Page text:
2 Ways to Invest for Your Grandchildren’s Education
If you’ve worked hard to create a comfortable life for your family, you want to ensure your grandchildren are able to enjoy some of the benefits. Using your legacy to help them get ahead in life can be rewarding for you, offer some financial relief for your children, and prove to be a generous leg up for the next generation.
Here are two smart ways to help fund your grandchildren’s education.
Education Savings Plans
A tax-advantaged 529 College Savings Plan can be used exclusively for qualifying education expenses, including tuition, books, supplies, and room and board, at a university, accredited vocational school, or K-12 private schools.
Individual plans set life-time contribution limits. The limit is typically high, upwards of $500,000 in some states. Contributions are considered gifts that qualify for the annual gift tax exclusion.
For 2022, the limit is $16,000 per individual contributor, per child, or you can treat the current year contribution as if it were spread over a five-year period and contribute up to $80,000 — a strategy called superfunding. Consult your tax advisor if you superfund as there is a tax form that must be filed.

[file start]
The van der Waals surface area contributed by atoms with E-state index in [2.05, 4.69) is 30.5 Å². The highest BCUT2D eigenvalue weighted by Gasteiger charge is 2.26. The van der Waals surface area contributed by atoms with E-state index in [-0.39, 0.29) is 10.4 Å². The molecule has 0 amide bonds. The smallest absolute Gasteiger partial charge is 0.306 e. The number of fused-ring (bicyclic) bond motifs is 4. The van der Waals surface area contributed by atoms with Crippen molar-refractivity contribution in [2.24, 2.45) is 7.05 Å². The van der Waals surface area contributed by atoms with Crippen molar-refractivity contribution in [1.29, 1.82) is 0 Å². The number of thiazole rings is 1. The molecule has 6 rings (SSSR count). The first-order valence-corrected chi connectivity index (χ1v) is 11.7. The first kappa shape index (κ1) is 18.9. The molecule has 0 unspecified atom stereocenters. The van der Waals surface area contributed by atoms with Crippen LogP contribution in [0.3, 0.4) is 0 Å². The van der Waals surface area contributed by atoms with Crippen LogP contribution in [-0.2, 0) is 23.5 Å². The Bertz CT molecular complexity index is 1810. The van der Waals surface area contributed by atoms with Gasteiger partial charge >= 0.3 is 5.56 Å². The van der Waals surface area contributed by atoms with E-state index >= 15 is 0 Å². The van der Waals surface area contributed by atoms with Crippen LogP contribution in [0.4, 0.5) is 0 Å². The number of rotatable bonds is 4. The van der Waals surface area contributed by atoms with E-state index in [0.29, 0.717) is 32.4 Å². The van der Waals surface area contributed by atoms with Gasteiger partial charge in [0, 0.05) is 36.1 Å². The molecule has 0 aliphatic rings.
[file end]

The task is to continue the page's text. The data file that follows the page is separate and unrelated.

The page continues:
You can set up a separate 529 account for each grandchild with funds transferable to other family members if that child doesn’t have use for it. If they don’t use the money for qualified education expenses or you need it back, you can reclaim it by paying a 10% penalty and taxes on any earnings. And you retain control of the investment decisions in the account.
Prepaid Tuition Plans
If you live in a state that offers one, a Prepaid Tuition plan administered by the state allows you to lock in tuition costs at today’s rates for any state public college or university. Essentially, you purchase college credits at the current price, and your grandchildren can cash in the credits later. Any gains from this program are exempt from federal income tax.
If your grandchild chooses an out-of-state or private college, the plan may only return your original investment plus interest. As such, we advise considering this type of 529 plan when the child is within 3 years of college and has a sense of where they will go to school.
Check the fine print for guarantees of full tuition coverage and ensure you understand the details of your state’s plan.
John A. Frisch, CPA/PFS, CFP®, AIF®, PPC™ founded Alliant Wealth Advisors in 1995 and has over 30 years of experience as a financial professional. In his free time, he’s an avid long-distance runner, a sport that requires discipline, patience, and vision. John applies these same skills to his professional pursuits: He helps families and retirement plan sponsors adopt a patient, disciplined approach to overcoming financial challenges and reaching their distant goals along a clear path. Learn more at www.alliantwealth.com.
The opinions voiced in this material are for general information only and are not intended to provide specific advice or recommendations for any individual.